Go pop the hood on the car nearest you. Go ahead. I'll wait.

What did you see? Chances are it was a bunch of plastic panels unless you drive something that's more than two decades old. Especially in recent years, there's been a move to insulate the driver from the mechanical aspects of the vehicle. Insulation, plastic panels, and hidden mechanics make the car quiet and help the driver forget about those pesky parts that are always breaking.

The problem is that, by hiding all of the parts that make a car work, the engineers have effectively made cars into an unsolvable enigma for most drivers. Most people no longer understand how their car manages to shuttle them from place to place. Thanks to plastic panels many people now just assume their cars are powered by magic rather than small, contained explosions.

The fact is that engines are amazingly complex now and the average person shouldn't work on them, but without a healthy respect for what they do,there can be no respect for how they work and how they should be maintained. This has led to a crisis in car maintenance that is especially obvious in my home state of Florida.

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The Great State of Florida has no mandatory state vehicle inspections (Get 'yer laws of my car!). That means there are no emissions or safety requirements outside of what the National Highway Safety Administration requires. This is great in many ways for people who maintain their car and don't have to deal with unnecessary expenses and hasslesof getting their car certified, but it is also causing a huge problem. I have yet to take a drive, no matter how short, where I do not see a car with bald tires, shattered windshields, or smoke pouring out of it. Yesterday, I saw a car with its bumper literally hanging off and scraping along the ground. The worst part is that the drive seemed oblivious to the shower of sparks he was flinging at the drivers behind him.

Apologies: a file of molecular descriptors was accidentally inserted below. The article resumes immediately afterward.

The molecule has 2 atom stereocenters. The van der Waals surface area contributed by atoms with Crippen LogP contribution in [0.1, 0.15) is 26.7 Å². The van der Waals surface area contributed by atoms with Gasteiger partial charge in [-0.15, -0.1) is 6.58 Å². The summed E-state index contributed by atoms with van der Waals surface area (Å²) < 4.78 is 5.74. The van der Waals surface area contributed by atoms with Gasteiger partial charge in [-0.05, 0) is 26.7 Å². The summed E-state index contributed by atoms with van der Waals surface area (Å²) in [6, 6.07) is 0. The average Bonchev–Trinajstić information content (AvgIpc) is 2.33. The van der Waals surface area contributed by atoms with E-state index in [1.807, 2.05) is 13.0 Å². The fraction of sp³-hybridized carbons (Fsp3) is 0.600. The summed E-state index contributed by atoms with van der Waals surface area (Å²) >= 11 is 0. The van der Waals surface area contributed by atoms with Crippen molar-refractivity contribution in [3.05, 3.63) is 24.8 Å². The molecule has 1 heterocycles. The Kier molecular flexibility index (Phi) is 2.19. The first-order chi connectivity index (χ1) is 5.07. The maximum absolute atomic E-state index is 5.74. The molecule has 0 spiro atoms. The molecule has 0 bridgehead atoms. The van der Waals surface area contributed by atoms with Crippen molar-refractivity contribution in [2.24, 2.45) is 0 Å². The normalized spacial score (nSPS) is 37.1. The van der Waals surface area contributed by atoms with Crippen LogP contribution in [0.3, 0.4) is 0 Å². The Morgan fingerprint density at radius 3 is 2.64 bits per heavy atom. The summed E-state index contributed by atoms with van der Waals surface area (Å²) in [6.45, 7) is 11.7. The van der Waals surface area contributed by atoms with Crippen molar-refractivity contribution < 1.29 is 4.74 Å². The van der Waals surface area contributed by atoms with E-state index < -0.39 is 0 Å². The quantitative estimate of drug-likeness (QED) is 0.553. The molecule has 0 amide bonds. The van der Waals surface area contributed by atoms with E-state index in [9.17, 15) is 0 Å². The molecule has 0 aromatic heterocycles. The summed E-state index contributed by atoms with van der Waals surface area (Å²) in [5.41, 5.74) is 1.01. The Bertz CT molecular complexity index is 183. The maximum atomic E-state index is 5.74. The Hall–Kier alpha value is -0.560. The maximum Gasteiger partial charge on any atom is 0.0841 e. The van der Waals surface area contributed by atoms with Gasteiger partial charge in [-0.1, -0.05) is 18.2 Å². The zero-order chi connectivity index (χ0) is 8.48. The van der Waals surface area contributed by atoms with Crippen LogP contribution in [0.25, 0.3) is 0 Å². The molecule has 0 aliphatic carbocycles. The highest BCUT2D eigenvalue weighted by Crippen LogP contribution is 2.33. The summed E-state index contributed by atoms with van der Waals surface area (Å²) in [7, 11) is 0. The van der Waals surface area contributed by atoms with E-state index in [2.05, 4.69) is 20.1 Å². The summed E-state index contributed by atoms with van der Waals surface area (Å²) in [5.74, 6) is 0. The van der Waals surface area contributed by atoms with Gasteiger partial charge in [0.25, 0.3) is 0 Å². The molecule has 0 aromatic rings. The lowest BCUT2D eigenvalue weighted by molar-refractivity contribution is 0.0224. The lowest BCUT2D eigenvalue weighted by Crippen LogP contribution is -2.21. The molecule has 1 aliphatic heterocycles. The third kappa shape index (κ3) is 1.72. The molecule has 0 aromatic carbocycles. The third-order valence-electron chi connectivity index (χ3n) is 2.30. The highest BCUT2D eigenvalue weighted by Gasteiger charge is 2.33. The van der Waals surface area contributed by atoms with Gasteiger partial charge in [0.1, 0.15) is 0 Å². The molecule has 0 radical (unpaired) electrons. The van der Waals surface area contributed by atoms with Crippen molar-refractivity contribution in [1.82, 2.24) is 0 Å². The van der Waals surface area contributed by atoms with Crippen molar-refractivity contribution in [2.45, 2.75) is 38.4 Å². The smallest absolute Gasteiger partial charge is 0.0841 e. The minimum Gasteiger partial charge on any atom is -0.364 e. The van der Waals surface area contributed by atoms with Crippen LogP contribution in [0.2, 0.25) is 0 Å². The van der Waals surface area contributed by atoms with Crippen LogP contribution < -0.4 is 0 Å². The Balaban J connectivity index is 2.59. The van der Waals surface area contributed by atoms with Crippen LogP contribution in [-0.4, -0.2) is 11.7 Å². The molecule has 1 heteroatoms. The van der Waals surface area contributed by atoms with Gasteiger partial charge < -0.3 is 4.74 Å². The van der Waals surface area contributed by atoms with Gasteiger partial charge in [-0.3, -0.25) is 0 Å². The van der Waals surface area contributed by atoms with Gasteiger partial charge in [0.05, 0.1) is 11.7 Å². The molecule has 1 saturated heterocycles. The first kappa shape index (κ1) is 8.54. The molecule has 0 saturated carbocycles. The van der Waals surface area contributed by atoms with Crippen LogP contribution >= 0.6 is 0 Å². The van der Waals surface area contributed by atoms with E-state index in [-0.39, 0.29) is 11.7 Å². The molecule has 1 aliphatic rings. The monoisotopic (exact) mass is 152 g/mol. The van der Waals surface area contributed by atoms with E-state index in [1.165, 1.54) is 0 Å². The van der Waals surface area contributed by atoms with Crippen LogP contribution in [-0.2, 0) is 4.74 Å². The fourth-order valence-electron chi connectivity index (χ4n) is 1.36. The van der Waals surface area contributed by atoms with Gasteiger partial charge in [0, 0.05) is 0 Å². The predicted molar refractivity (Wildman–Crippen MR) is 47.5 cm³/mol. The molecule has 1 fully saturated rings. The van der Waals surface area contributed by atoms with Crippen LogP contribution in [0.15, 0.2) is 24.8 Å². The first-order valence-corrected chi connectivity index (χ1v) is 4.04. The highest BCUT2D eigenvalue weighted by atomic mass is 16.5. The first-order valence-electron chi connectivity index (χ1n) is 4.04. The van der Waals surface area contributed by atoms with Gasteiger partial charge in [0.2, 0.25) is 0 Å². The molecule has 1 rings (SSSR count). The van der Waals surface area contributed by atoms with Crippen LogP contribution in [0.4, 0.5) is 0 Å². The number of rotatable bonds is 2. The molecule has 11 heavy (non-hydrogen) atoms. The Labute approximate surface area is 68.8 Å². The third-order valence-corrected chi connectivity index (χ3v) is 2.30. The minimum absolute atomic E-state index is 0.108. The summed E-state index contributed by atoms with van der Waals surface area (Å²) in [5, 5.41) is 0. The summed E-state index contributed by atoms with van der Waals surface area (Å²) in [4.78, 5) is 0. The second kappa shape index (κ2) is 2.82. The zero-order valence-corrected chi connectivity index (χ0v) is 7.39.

Now, I'm not advocating for a mandatory vehicle inspection because they still allow many dangerous cars back on the road. What I am advocating for is a mandatory vehicle maintenance course that is taught during a student's driving lessons. This would be easy to implement as one of the most important things you can do to ensure vehicle safety is to visually check your vehicle regularly, so it can be taught before taking a drive with the instructor. You don't even need to pull those plastic panels out. Teaching young drivers to visually check their tires, body, and fluids regularly could help prevent many unnecessary delays and accidents.

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The problem is that most people still view their car as a sort of magic carpet that shuttles them from place to place without any demands or concerns rather than a complicated set of mechanical systems working in tandem to harness exploding dinosaurs into forward movement. If you can teach young drivers to respect and care for their vehicles, you will decrease the likelihood of negligence or abuse of vehicles that you share the road with as well as driving home the point of how dangerous and complicated a car is. A healthy respect for how a car works is one of the most important things a young driver (and quite a few older ones here in Florida) can learn. Don't take the panels away, but make sure you demystify what is underneath of them.